Kind of weird that nobody seems to be talking about the potential for massive privacy violations with police body cams.— Charles Johnson (@Green_Footballs) December 1, 2014
Good point, we need them out there but not just willy nilly. Media wise he is exactly correct, there is a din of shouts for the cams and a dearth of time spent pondering unintended effects.
So lets see if we agree what they should be good for-A clear record of an encounter with a citizen, suspect or violent felon. This should hellp protect both sides of the encounter from false accusations. It should give us a solid video record of any assault on the police officer and the face and voice of the attacker. It would show police misconduct from trivial to deadly. Of course a camera makes everyone that is aware of it a bit more mindful of words and actions taken. The police could turn those in or even better upload them to a secure encrypted cloud storage. The police could use them to sharpen the accuracy of their reports. And have an opportunity to self correct any errors of memory.
But who gets to look at the tapes? Anyone via FOIA? TMZ every time a celeb gets a ticket? Probably a bad idea. Only the police? That’s no help, so we have to find a balance.
What about all that data? There are now memory cards that are quite robust and can record eight hours of 1080 dpi video. Ways to reduce that workload or storage volume include reduced resolution to 720 dpi, or cutting down the frame rate from 30 to 24 or even 15.
I’d even agree that we could compromise with the police unions who object. lets say this can not be used for minor violations of policy. Only in serious instances (like when a citizen files a formal complaint) would this video record be used to punish officers. Like if they lie about events. We don’t care if it implicates an officer in an affair at lunch. All that could be inadmissible via policy.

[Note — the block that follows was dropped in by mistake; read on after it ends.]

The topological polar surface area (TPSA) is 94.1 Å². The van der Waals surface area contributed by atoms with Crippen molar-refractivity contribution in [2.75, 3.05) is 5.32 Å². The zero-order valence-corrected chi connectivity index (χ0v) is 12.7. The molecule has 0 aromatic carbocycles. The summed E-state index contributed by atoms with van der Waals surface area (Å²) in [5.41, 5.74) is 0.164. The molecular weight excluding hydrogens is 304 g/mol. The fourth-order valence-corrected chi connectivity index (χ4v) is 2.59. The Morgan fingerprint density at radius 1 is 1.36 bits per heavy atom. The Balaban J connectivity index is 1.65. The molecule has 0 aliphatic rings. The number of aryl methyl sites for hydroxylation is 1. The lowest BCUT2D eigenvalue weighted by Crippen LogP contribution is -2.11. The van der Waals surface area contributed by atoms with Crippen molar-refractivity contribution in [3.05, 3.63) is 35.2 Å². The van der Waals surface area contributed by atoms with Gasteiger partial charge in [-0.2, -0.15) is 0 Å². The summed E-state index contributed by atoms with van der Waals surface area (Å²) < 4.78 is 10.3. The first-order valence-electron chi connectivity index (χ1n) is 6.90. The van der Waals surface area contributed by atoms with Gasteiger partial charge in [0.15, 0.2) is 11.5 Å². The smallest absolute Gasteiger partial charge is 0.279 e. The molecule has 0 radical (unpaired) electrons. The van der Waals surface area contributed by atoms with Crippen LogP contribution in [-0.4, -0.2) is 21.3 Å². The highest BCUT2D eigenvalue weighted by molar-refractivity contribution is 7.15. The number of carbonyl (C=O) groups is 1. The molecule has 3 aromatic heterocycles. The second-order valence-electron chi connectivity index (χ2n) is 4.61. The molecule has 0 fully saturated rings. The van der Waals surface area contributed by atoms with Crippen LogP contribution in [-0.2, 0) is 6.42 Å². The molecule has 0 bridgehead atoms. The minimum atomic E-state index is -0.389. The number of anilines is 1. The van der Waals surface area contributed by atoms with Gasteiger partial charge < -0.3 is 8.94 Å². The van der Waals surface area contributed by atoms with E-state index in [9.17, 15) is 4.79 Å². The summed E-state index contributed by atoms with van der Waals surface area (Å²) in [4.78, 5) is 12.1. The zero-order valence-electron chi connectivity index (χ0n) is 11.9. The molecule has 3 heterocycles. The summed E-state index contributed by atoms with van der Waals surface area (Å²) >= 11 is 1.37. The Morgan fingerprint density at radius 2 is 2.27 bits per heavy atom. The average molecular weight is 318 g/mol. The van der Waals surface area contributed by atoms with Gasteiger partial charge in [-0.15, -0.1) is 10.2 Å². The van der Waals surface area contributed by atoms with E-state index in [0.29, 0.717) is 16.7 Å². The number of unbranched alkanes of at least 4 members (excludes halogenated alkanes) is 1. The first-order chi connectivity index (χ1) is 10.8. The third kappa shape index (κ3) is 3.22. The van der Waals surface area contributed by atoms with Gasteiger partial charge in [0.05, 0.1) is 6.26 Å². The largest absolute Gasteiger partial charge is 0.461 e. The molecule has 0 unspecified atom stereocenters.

For an issue like this I always turn to the ACLU for a fair view. I clipped in a little here, please follow the link for the rest of a very well written article.
From the ACLU
Limiting the threat to privacy from cop cams
Most of the discussion around police recording has focused on its oversight potential. But that is only one of the significant interests implicated by recording. Equally important are the privacy interests and fair trial rights of individuals who are recorded. Ideally there would be a way to minimize data collection to only what was reasonably needed, but there’s currently no technological way to do so.
Police body cameras mean that many instances of entirely innocent behavior (on the part of both officers and the public) will be recorded, with significant privacy implications. Perhaps most troubling is that some recordings will be made inside people’s homes, whenever police enter — including in instances of consensual entry (e.g., responding to a burglary call, voluntarily participating in an investigation) and such things as domestic violence calls. In the case of dashcams, we have also seen video of particular incidents released for no important public reason, and instead serving only to embarrass individuals. Examples have included DUI stops of celebrities and ordinary individuals whose troubled and/or intoxicated behavior has been widely circulated and now immortalized online. The potential for such merely embarrassing and titillating releases of video is significantly increased by body cams.
Therefore it is vital that any deployment of these cameras be accompanied by good privacy policies so that the benefits of the technology are not outweighed by invasions of privacy. The core elements of such a policy follow.